It's no wonder people are frustrated by the debate over health care reform.
The issues are complex. None of the proposed solutions is perfect. And, more often than not, the arguments seem to dissolve into emotional oversimplification.
Besides, there's a lot of money at stake. Whole business models have been built around the inefficiency of America's health care industrial complex.
Last Thursday, the Lexington Forum hosted one of the better discussions I've heard on the subject.
The panelists were Dr. Michael Karpf, the University of Kentucky's executive vice president for health affairs; Dr. John White, president of the Kentucky Medical Association; and Melodie Schrader, executive director of the Kentucky Association of Health Plans.
Some points of view weren't represented, and the discussion lasted only an hour — not nearly long enough to do the subject justice. Still, it was enlightening.
Here's what I took away:
The key issues are access, cost and quality. Some people want to change the entire health care system. Others want to preserve the status quo — or at least their current coverage or company's profits.
But the key is figuring out how to control costs, maintain the quality of care and provide access to more of the millions of Americans with little or no access to affordable health care.
Karpf noted that a significant portion of uninsured Americans are young working people. That's because employer-sponsored health insurance is becoming more scarce because of costs.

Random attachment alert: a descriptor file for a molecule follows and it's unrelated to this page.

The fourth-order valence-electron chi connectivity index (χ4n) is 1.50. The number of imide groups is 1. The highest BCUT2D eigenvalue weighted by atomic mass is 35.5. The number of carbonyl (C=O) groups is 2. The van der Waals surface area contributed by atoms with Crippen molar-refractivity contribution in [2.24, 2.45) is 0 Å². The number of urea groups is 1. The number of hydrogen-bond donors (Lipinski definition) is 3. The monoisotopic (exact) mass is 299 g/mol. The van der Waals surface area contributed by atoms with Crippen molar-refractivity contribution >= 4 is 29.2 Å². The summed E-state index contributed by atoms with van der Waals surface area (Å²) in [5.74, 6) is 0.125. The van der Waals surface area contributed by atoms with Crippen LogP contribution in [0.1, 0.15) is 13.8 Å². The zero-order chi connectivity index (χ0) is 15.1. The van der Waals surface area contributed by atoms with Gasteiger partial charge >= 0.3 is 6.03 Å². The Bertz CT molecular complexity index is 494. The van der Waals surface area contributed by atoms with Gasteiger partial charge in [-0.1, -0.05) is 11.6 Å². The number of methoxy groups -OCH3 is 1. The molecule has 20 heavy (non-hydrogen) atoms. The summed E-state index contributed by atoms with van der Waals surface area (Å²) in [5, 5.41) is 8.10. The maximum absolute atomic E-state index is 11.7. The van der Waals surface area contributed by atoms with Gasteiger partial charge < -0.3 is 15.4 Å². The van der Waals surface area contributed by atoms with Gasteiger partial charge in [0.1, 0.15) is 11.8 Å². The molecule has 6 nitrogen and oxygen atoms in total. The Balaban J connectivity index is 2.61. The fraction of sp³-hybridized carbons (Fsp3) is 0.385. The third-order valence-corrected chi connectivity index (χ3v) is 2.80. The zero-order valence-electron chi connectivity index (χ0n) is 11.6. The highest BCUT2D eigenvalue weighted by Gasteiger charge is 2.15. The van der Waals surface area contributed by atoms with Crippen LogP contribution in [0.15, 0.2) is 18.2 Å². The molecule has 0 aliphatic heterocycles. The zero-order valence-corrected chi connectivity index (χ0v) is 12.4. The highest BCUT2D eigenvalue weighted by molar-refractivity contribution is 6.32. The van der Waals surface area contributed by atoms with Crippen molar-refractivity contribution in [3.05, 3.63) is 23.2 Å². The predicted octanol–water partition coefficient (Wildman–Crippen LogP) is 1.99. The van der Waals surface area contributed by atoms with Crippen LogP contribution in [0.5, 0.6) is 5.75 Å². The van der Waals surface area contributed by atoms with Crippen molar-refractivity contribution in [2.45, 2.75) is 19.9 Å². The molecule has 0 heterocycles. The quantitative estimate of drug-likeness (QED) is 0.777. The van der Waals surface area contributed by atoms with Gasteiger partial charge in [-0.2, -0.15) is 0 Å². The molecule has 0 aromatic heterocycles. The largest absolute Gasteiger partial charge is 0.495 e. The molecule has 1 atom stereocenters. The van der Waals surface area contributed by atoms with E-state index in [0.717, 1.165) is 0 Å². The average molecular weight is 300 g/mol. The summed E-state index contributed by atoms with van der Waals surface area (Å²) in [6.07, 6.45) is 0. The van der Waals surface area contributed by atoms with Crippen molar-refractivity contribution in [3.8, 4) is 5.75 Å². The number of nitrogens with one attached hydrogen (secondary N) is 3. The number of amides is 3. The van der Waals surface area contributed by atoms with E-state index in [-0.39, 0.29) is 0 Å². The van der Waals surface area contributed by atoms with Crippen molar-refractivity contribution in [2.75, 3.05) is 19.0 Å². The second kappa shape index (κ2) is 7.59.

America has too few doctors, especially in small towns and rural areas. White estimated that Kentucky needs 2,300 additional doctors to meet national standards.
Many of us will have to give up something. Increasing access and controlling costs will mean people who have insurance now will have less freedom to choose expensive procedures that have little proven effectiveness.
They also won't be free to forgo coverage. Schrader said the only way to guarantee that everyone can get access to insurance is to require everyone to have it.
Health care companies and insurers must give up some profits. For example, White said, Medicare Advantage programs — enacted during the Bush administration and criticized as government subsidies for insurance companies — should be eliminated, with the money going directly to pay for more Medicare patient care.
Malpractice litigation must be addressed. Republicans see tort reform as a panacea; Democrats dismiss it as insignificant. But the fact is many doctors feel compelled to order expensive tests and treatments of questionable value for fear they'll be sued if they don't.
A better balance must be found between protecting patients from medical malpractice and forcing doctors to practice costly "defensive" medicine.
We can't be distracted by sideshows. For example, some reform critics warn that government bureaucrats will overrule doctors' medical judgment. White said that is done too often now by insurance-company bureaucrats.
Another sideshow is the debate over coverage for illegal immigrants. As Karpf said, they'll be treated one way or another to some degree — and somebody will pay for it. They'll come to emergency rooms after accidents, when they are about to deliver babies or when suffering with serious illnesses or communicable diseases.
We must take more personal responsibility. Karpf noted that the health care economy now is based on fee-for-service, rather than prudent management. That encourages more spending.
Plus, he said, there's not enough incentive for patients to live healthy lifestyles and make wise choices.
One key to lowering health care costs is to make the cost structure more transparent — and personal. People will use health care services more wisely if they see it's in the best interest of their own pocketbooks.